One of the most intriguing aspects of the Isle of Wight is the amount of hidden historical features, that are only just off the beaten track, but missed by so many visitors to the Island.
On one of the busiest routes on the Island, between Newport and Ryde, just past the Fishbourne ferry, you’ll find a subtlety signposted turning into a leafy avenue which leads to one of the Islands hidden gems.
Quarr Abbey and its extensive grounds and the surrounding walks are open to the public and entrance is completely free. The Abbey itself is also open to the public, and is quite a unique and striking building, which is equally impressive on the inside.
The Abbey is a working monastery, so you will likely see several Monks carrying out their daily routines in and around the Abbey.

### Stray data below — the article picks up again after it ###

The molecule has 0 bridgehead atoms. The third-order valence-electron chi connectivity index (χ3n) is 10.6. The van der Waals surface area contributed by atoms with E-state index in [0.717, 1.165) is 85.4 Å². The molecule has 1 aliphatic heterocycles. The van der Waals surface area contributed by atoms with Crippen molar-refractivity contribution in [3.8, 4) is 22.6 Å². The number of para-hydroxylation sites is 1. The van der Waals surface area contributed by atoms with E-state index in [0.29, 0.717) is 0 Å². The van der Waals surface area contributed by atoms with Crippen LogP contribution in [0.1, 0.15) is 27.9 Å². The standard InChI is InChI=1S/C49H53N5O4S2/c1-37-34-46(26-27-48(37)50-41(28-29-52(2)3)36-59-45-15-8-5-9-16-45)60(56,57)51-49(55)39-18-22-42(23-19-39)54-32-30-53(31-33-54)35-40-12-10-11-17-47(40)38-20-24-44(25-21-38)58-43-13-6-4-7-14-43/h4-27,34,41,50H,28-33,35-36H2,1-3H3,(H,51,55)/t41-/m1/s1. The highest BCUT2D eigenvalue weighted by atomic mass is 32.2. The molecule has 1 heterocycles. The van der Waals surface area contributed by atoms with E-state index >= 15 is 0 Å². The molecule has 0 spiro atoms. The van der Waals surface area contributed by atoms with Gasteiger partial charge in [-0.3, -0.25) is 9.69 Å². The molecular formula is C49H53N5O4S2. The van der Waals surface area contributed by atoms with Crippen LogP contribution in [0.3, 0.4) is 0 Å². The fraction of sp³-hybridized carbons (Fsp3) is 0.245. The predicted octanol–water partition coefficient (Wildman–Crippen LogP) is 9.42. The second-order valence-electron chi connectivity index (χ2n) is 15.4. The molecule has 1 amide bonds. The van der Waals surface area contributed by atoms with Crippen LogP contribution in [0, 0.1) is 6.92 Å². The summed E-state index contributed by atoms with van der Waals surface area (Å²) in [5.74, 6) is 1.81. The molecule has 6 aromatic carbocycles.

The abbey has a visitors centre, gift shop and a very popular Tea Garden and café, which is often very lively on a sunny day.
The new abbey was built in 1912, but the ruins of the original Abbey which was dismantled in the 16th Century can still be seen. Guided tours of the Abbey and grounds take place on once a month in the low season but weekly in the summer
For visitors with children, there’s plenty of space to run around, and some animals to see, including feeding the pigs and chickens. If you’re lucky, you might even spot one of the Islands famous red squirrels on one of the woodland trails.
The Abbey and tearooms are open daily from 10.00am